Figure 2: This graph shows the measles death rate before the vaccine was introduced, when measles was a common childhood viral infection, and compares it to the leading causes of death in children under age 10 today. Hence, in the pre-vaccine era, the measles death rate per 100,000 was 0.9 for children under age 10. In 2015, the death rate per 100,000 for homicide was 1.3, followed by cancer (2.0), SIDS (3.9), unintentional injury (8.2), and congenital anomalies (13.6). The rate of death or permanent injury from the MMR vaccine is unknown because the research studies available are not able to measure it with sufficient accuracy.22, 23


  1. Centers for Disease Control. Epidemiology and prevention of vaccine-preventable diseases. 13th ed. Hamborsky J, Kroger A, Wolfe S, editors. Washington D.C.: Public Health Foundation; 2015. 209-15.
  2. Between 1959 and 1962, annually there were about 4 million cases, of which 440,000 (11%) were reported.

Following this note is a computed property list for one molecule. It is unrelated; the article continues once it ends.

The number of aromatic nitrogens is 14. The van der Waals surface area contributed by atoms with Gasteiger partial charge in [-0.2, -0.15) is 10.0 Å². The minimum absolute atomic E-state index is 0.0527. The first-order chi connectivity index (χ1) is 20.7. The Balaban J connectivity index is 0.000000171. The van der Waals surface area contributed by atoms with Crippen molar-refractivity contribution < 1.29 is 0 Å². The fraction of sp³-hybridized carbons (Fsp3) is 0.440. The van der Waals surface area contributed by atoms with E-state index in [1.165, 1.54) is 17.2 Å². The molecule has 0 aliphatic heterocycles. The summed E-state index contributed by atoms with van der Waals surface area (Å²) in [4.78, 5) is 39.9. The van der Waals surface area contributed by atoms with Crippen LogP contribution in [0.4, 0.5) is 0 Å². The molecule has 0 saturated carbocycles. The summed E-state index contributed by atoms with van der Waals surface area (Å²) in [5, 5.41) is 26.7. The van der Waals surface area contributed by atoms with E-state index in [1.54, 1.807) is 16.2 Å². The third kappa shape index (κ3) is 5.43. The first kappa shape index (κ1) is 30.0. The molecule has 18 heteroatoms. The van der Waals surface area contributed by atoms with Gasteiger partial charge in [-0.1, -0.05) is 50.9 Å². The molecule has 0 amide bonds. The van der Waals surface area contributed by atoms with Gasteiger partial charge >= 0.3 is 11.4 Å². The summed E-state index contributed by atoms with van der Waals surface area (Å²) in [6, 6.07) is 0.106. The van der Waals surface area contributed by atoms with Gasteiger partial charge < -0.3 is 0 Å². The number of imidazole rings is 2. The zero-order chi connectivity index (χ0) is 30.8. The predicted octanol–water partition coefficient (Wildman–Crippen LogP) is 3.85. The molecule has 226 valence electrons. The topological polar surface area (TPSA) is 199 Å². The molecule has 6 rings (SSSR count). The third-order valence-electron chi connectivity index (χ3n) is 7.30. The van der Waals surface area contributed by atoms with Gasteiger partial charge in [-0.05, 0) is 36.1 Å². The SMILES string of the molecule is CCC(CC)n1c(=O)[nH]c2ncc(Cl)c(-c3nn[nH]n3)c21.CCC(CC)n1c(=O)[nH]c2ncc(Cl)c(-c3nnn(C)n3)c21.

• Centers for Disease Control. Epidemiology and prevention of vaccine-preventable diseases. 13th ed. Hamborsky J, Kroger A, Wolfe S, editors. Washington D.C.: Public Health Foundation; 2015. Appendix E3.
    • Centers for Disease Control. Measles prevention: recommendations of the Immunization Practices Advisory Committee (ACIP). Morbidity and Mortality Weekly Report. 1989; 38(S-9):1.
  3. Between 1959 and 1962, annually there were 400 measles deaths out of 4 million cases, about 1 in 10,000 cases.
    • Same sources as reference 2.

    • Langmuir AD, Henderson DA, Serfling RE, Sherman IL. The importance of measles as a health problem. Am J Public Health Nations Health. 1962 Feb;52(2)Suppl:1-4.